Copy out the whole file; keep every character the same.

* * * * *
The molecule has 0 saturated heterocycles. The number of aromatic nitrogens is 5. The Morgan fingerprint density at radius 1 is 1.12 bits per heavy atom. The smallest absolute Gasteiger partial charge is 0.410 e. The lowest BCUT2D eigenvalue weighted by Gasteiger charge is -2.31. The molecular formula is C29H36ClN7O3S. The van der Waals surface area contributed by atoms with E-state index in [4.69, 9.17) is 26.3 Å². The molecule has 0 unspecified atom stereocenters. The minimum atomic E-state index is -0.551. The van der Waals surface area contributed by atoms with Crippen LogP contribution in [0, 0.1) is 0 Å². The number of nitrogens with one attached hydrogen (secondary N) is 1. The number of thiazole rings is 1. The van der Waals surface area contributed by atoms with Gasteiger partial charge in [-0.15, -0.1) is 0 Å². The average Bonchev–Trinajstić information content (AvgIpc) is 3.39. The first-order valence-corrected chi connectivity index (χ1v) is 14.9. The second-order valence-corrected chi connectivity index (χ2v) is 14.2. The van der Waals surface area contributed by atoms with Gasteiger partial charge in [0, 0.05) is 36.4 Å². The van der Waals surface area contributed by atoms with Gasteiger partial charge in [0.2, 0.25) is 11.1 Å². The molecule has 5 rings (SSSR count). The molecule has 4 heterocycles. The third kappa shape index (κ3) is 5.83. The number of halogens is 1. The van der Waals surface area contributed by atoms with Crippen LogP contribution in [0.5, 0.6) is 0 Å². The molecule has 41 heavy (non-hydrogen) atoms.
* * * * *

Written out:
The molecule has 0 saturated heterocycles. The number of aromatic nitrogens is 5. The Morgan fingerprint density at radius 1 is 1.12 bits per heavy atom. The smallest absolute Gasteiger partial charge is 0.410 e. The lowest BCUT2D eigenvalue weighted by Gasteiger charge is -2.31. The molecular formula is C29H36ClN7O3S. The van der Waals surface area contributed by atoms with E-state index in [4.69, 9.17) is 26.3 Å². The molecule has 0 unspecified atom stereocenters. The minimum atomic E-state index is -0.551. The van der Waals surface area contributed by atoms with Crippen LogP contribution in [0, 0.1) is 0 Å². The number of nitrogens with one attached hydrogen (secondary N) is 1. The number of thiazole rings is 1. The van der Waals surface area contributed by atoms with Gasteiger partial charge in [-0.15, -0.1) is 0 Å². The average Bonchev–Trinajstić information content (AvgIpc) is 3.39. The first-order valence-corrected chi connectivity index (χ1v) is 14.9. The second-order valence-corrected chi connectivity index (χ2v) is 14.2. The van der Waals surface area contributed by atoms with Gasteiger partial charge in [0, 0.05) is 36.4 Å². The van der Waals surface area contributed by atoms with Gasteiger partial charge in [0.2, 0.25) is 11.1 Å². The molecule has 5 rings (SSSR count). The molecule has 4 heterocycles. The third kappa shape index (κ3) is 5.83. The number of halogens is 1. The van der Waals surface area contributed by atoms with Crippen LogP contribution in [0.5, 0.6) is 0 Å². The molecule has 41 heavy (non-hydrogen) atoms.